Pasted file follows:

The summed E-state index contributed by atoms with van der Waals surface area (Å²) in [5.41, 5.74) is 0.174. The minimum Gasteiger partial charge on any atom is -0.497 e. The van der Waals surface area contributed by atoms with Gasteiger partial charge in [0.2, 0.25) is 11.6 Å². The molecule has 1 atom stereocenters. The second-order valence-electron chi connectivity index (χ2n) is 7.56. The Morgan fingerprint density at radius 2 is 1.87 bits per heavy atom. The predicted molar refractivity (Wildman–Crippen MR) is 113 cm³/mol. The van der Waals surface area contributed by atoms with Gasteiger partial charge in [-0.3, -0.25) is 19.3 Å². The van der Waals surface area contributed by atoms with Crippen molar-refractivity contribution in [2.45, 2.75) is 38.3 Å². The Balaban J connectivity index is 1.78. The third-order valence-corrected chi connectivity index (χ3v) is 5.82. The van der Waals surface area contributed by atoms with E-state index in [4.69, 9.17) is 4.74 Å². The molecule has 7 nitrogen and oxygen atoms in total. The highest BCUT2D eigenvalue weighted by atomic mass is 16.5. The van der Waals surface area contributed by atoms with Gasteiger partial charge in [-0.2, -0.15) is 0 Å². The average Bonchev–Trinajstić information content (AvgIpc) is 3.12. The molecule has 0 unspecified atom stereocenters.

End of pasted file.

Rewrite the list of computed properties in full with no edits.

The summed E-state index contributed by atoms with van der Waals surface area (Å²) in [5.41, 5.74) is 0.174. The minimum Gasteiger partial charge on any atom is -0.497 e. The van der Waals surface area contributed by atoms with Gasteiger partial charge in [0.2, 0.25) is 11.6 Å². The molecule has 1 atom stereocenters. The second-order valence-electron chi connectivity index (χ2n) is 7.56. The Morgan fingerprint density at radius 2 is 1.87 bits per heavy atom. The predicted molar refractivity (Wildman–Crippen MR) is 113 cm³/mol. The van der Waals surface area contributed by atoms with Gasteiger partial charge in [-0.3, -0.25) is 19.3 Å². The van der Waals surface area contributed by atoms with Crippen molar-refractivity contribution in [2.45, 2.75) is 38.3 Å². The Balaban J connectivity index is 1.78. The third-order valence-corrected chi connectivity index (χ3v) is 5.82. The van der Waals surface area contributed by atoms with E-state index in [4.69, 9.17) is 4.74 Å². The molecule has 7 nitrogen and oxygen atoms in total. The highest BCUT2D eigenvalue weighted by atomic mass is 16.5. The van der Waals surface area contributed by atoms with Gasteiger partial charge in [-0.2, -0.15) is 0 Å². The average Bonchev–Trinajstić information content (AvgIpc) is 3.12. The molecule has 0 unspecified atom stereocenters.